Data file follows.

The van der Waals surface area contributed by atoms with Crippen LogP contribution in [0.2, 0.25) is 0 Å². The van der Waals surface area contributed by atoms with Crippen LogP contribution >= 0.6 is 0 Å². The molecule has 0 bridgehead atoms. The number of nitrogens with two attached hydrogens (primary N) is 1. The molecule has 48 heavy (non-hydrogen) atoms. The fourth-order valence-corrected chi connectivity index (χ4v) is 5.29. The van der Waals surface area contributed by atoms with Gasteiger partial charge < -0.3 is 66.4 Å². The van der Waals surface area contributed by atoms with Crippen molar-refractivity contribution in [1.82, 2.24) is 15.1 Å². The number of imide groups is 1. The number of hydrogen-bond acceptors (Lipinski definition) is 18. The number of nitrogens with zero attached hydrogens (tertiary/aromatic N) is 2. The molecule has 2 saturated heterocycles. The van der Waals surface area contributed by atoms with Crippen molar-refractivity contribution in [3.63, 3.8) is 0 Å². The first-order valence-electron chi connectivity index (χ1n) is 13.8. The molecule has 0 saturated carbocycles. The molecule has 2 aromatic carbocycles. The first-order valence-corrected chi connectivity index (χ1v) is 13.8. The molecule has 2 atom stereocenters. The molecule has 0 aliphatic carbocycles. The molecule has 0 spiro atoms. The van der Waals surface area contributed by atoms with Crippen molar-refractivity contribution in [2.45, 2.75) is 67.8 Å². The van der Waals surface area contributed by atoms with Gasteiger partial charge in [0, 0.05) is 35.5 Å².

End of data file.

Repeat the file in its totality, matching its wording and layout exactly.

The van der Waals surface area contributed by atoms with Crippen LogP contribution in [0.2, 0.25) is 0 Å². The van der Waals surface area contributed by atoms with Crippen LogP contribution >= 0.6 is 0 Å². The molecule has 0 bridgehead atoms. The number of nitrogens with two attached hydrogens (primary N) is 1. The molecule has 48 heavy (non-hydrogen) atoms. The fourth-order valence-corrected chi connectivity index (χ4v) is 5.29. The van der Waals surface area contributed by atoms with Gasteiger partial charge < -0.3 is 66.4 Å². The van der Waals surface area contributed by atoms with Crippen molar-refractivity contribution in [1.82, 2.24) is 15.1 Å². The number of imide groups is 1. The number of hydrogen-bond acceptors (Lipinski definition) is 18. The number of nitrogens with zero attached hydrogens (tertiary/aromatic N) is 2. The molecule has 2 saturated heterocycles. The van der Waals surface area contributed by atoms with Crippen molar-refractivity contribution in [3.63, 3.8) is 0 Å². The first-order valence-electron chi connectivity index (χ1n) is 13.8. The molecule has 0 saturated carbocycles. The molecule has 2 aromatic carbocycles. The first-order valence-corrected chi connectivity index (χ1v) is 13.8. The molecule has 2 atom stereocenters. The molecule has 0 aliphatic carbocycles. The molecule has 0 spiro atoms. The van der Waals surface area contributed by atoms with Crippen molar-refractivity contribution in [2.45, 2.75) is 67.8 Å². The van der Waals surface area contributed by atoms with Gasteiger partial charge in [0, 0.05) is 35.5 Å².